Vascular Morphogenesis Laboratory, Instituto de Medicina Molecular, Faculdade de Medicina da Universidade de Lisboa, Lisboa, Portugal
    Contribution
    Formal analysis, Investigation, Writing—review and editing
    Competing interests
    No competing interests declared
  8. Irene Hollfinger

    Max-Delbrück-Center for Molecular Medicine, Berlin, Germany
    Contribution
    Investigation
    Competing interests
    No competing interests declared
  9. Eireen Bartels-Klein

    1. Max-Delbrück-Center for Molecular Medicine, Berlin, Germany
    2. DZHK (German Center for Cardiovascular Research), Berlin, Germany
    Contribution
    Investigation
    Competing interests
    No competing interests declared
  10. Claudio A Franco

    Vascular Morphogenesis Laboratory, Instituto de Medicina Molecular, Faculdade de Medicina da Universidade de Lisboa, Lisboa, Portugal
    Contribution
    Writing—review and editing
    Competing interests
    No competing interests declared
    ORCID icon 0000-0002-2861-3883
  11. Michael Potente

    1. DZHK (German Center for Cardiovascular Research), Berlin, Germany
    2. Angiogenesis and Metabolism Laboratory, Max Planck Institute for Heart and Lung Research, Bad Nauheim, Germany
    3. International Institute of Molecular and Cell Biology, Warsaw, Poland
    Contribution
    Conceptualization, Resources, Supervision, Funding acquisition, Visualization, Methodology, Project administration, Writing—review and editing
    For correspondence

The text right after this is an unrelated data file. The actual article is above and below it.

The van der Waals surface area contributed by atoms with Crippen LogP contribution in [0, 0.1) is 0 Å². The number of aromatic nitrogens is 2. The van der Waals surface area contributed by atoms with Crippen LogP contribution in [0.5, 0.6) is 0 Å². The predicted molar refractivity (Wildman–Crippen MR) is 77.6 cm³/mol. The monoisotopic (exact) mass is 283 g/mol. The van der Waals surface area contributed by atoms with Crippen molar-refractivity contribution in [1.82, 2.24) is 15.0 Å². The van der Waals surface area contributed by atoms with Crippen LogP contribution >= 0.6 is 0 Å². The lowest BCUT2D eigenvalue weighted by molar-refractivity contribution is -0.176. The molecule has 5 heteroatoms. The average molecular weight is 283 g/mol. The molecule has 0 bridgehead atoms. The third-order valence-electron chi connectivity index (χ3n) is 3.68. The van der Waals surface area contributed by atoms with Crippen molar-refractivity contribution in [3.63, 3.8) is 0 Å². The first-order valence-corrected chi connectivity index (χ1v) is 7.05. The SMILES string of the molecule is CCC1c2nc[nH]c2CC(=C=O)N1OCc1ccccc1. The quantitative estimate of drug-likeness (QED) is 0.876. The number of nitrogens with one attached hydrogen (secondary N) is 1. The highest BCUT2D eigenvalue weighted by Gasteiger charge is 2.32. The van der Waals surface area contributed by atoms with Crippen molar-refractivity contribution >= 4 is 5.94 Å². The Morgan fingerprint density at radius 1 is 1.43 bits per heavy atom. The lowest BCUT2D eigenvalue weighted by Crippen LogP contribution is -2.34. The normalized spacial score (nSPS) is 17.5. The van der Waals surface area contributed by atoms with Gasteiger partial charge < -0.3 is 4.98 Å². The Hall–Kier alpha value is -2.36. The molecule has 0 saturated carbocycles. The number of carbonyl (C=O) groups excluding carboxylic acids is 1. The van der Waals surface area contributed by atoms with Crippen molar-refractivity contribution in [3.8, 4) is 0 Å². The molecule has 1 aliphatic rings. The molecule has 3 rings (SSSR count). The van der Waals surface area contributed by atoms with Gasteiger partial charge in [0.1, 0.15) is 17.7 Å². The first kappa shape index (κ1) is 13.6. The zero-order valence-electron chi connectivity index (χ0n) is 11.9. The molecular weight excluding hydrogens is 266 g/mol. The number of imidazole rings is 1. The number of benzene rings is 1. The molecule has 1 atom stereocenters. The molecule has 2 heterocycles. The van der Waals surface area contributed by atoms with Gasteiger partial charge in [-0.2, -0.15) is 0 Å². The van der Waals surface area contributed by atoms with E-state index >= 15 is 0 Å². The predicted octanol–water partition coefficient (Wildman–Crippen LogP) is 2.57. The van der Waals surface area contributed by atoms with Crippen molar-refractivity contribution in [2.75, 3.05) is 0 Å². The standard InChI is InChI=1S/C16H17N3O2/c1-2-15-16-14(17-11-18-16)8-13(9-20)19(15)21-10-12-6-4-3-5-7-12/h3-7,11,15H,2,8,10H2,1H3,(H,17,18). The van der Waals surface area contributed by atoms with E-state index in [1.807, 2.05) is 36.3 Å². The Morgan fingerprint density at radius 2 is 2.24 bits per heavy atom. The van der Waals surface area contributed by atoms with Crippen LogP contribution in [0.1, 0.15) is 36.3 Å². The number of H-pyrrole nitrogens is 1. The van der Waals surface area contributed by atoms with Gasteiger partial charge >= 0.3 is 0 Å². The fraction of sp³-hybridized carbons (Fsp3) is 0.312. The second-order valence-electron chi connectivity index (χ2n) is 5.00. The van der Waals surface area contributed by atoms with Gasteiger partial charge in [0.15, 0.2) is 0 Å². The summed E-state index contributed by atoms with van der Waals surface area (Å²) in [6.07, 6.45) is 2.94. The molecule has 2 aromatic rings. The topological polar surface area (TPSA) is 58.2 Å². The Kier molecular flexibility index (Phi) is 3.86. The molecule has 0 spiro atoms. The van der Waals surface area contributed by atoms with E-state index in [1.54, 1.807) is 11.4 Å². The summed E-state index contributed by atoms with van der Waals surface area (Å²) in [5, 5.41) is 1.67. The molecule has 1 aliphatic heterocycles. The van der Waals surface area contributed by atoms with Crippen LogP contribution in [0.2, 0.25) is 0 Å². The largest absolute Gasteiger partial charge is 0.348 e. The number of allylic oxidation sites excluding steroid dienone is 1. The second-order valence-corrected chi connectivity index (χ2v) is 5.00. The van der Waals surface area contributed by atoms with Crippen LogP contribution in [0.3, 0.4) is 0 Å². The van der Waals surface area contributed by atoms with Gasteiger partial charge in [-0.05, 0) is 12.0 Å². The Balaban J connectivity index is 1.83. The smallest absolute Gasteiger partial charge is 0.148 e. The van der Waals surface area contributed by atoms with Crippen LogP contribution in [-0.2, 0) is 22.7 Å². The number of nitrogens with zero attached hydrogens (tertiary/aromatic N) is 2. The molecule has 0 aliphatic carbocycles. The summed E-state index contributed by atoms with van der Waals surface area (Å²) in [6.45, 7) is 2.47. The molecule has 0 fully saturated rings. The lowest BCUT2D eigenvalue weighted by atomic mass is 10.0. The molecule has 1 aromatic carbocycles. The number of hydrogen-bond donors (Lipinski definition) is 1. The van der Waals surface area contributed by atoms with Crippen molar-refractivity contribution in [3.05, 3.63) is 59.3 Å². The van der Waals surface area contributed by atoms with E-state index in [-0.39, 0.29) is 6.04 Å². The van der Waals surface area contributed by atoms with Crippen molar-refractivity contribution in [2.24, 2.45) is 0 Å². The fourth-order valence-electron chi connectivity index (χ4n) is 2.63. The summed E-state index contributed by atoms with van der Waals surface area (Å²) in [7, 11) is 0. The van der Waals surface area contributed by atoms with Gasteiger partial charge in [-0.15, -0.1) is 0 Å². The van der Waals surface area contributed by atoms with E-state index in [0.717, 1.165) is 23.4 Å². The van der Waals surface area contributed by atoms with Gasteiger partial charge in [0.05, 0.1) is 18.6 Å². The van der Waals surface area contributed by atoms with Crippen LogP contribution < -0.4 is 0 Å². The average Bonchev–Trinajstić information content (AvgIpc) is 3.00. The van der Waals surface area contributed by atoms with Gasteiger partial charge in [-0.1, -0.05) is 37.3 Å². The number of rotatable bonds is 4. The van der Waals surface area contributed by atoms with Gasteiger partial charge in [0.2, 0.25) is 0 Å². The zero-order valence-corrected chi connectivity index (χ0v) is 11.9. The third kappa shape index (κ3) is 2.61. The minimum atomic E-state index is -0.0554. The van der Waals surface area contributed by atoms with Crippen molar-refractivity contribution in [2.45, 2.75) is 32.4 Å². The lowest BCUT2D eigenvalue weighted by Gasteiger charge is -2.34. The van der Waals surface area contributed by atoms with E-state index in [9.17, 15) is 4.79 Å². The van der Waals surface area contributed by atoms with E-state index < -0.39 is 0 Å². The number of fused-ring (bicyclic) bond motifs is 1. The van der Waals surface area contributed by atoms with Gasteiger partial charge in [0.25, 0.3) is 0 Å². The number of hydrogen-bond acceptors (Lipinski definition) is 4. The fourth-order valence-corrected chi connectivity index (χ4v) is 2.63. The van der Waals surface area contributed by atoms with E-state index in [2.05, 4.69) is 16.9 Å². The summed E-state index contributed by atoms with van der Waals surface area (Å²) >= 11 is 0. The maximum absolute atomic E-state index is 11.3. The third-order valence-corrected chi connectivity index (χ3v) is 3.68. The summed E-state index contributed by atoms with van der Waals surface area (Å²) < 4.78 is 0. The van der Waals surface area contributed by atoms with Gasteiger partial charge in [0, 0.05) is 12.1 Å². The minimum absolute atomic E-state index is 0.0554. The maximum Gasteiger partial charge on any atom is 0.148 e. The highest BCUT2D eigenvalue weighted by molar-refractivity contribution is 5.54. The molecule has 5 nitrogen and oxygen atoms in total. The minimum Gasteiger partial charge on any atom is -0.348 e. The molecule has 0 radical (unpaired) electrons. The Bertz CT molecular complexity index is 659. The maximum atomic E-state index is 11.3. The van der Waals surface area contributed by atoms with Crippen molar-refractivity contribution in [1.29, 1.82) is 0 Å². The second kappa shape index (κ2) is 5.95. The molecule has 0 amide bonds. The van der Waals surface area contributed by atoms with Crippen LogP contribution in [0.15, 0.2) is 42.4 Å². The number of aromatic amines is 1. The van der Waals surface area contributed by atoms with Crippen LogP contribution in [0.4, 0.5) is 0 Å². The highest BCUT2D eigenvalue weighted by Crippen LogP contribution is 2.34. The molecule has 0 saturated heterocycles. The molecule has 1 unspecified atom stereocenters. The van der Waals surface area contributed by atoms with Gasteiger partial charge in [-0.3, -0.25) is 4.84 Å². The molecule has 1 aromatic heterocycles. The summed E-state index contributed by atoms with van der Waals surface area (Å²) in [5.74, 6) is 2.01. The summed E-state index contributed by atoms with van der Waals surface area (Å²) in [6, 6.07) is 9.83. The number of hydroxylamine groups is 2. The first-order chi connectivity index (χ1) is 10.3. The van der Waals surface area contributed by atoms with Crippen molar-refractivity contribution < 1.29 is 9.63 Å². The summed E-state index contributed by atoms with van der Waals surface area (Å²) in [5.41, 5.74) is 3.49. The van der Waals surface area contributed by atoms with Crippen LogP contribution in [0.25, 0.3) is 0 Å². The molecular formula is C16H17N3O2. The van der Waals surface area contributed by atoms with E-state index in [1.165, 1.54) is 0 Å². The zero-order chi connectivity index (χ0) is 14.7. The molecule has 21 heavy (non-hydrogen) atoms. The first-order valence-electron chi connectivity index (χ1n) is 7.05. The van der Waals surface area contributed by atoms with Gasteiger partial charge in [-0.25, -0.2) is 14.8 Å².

michael.potente@mpi-bn.mpg.de
    Competing interests
    No competing interests declared
  12. Holger Gerhardt

    1. Max-Delbrück-Center for Molecular Medicine, Berlin, Germany
    2. Vascular Biology Laboratory, Lincoln’s Inn Fields Laboratories, London Research Institute – Cancer Research UK, London, United Kingdom
    3. DZHK (German Center for Cardiovascular Research), Berlin, Germany
    4. Vascular Patterning Laboratory, Vesalius Research Center, Leuven, Belgium
    5. Department of Oncology, KU Leuven, Leuven, Belgium
    6. Berlin Institute of Health, Berlin, Germany
    Contribution
    Conceptualization, Resources, Data curation, Supervision, Funding acquisition, Writing—original draft, Project administration, Writing—review and editing
    For correspondence
    holger.gerhardt@mdc-berlin.de
    Competing interests
    Reviewing editor, eLife
    ORCID icon 0000-0002-3030-0384

Funding

H2020 European Research Council (Consolidator Grant Reshape 311719)

  • Holger Gerhardt

Fundação para a Ciência e a Tecnologia (SFRH/BD/51287/2010)

  • Filipa Neto

European Molecular Biology Organization (Long-Term Fellowship ALTF 1625-2014)